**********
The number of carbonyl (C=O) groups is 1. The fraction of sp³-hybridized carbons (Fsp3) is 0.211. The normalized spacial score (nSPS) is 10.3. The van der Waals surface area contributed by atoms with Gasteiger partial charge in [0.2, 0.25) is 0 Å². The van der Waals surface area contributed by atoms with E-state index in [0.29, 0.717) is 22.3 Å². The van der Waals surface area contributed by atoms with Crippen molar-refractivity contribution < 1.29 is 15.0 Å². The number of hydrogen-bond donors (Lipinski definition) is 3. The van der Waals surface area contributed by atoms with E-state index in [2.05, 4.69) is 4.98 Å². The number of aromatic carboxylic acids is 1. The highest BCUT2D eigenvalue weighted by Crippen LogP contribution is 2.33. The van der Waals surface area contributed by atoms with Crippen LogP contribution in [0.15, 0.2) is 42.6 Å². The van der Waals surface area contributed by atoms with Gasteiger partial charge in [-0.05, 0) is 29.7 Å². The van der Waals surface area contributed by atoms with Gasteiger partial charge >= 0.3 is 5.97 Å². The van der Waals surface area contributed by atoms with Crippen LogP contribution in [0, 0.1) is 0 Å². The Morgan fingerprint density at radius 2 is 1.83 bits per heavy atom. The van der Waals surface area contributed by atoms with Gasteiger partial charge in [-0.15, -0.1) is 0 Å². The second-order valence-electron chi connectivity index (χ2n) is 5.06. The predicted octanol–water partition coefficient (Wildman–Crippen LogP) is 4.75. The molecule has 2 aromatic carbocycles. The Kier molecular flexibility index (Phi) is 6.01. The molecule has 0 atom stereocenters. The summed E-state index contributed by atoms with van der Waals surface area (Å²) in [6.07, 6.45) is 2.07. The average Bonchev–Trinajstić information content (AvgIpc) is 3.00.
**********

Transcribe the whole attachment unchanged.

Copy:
The number of carbonyl (C=O) groups is 1. The fraction of sp³-hybridized carbons (Fsp3) is 0.211. The normalized spacial score (nSPS) is 10.3. The van der Waals surface area contributed by atoms with Gasteiger partial charge in [0.2, 0.25) is 0 Å². The van der Waals surface area contributed by atoms with E-state index in [0.29, 0.717) is 22.3 Å². The van der Waals surface area contributed by atoms with Crippen molar-refractivity contribution < 1.29 is 15.0 Å². The number of hydrogen-bond donors (Lipinski definition) is 3. The van der Waals surface area contributed by atoms with E-state index in [2.05, 4.69) is 4.98 Å². The number of aromatic carboxylic acids is 1. The highest BCUT2D eigenvalue weighted by Crippen LogP contribution is 2.33. The van der Waals surface area contributed by atoms with Crippen LogP contribution in [0.15, 0.2) is 42.6 Å². The van der Waals surface area contributed by atoms with Gasteiger partial charge in [-0.05, 0) is 29.7 Å². The van der Waals surface area contributed by atoms with Gasteiger partial charge >= 0.3 is 5.97 Å². The van der Waals surface area contributed by atoms with Crippen LogP contribution in [0, 0.1) is 0 Å². The Morgan fingerprint density at radius 2 is 1.83 bits per heavy atom. The van der Waals surface area contributed by atoms with Gasteiger partial charge in [-0.15, -0.1) is 0 Å². The second-order valence-electron chi connectivity index (χ2n) is 5.06. The predicted octanol–water partition coefficient (Wildman–Crippen LogP) is 4.75. The molecule has 2 aromatic carbocycles. The Kier molecular flexibility index (Phi) is 6.01. The molecule has 0 atom stereocenters. The summed E-state index contributed by atoms with van der Waals surface area (Å²) in [6.07, 6.45) is 2.07. The average Bonchev–Trinajstić information content (AvgIpc) is 3.00.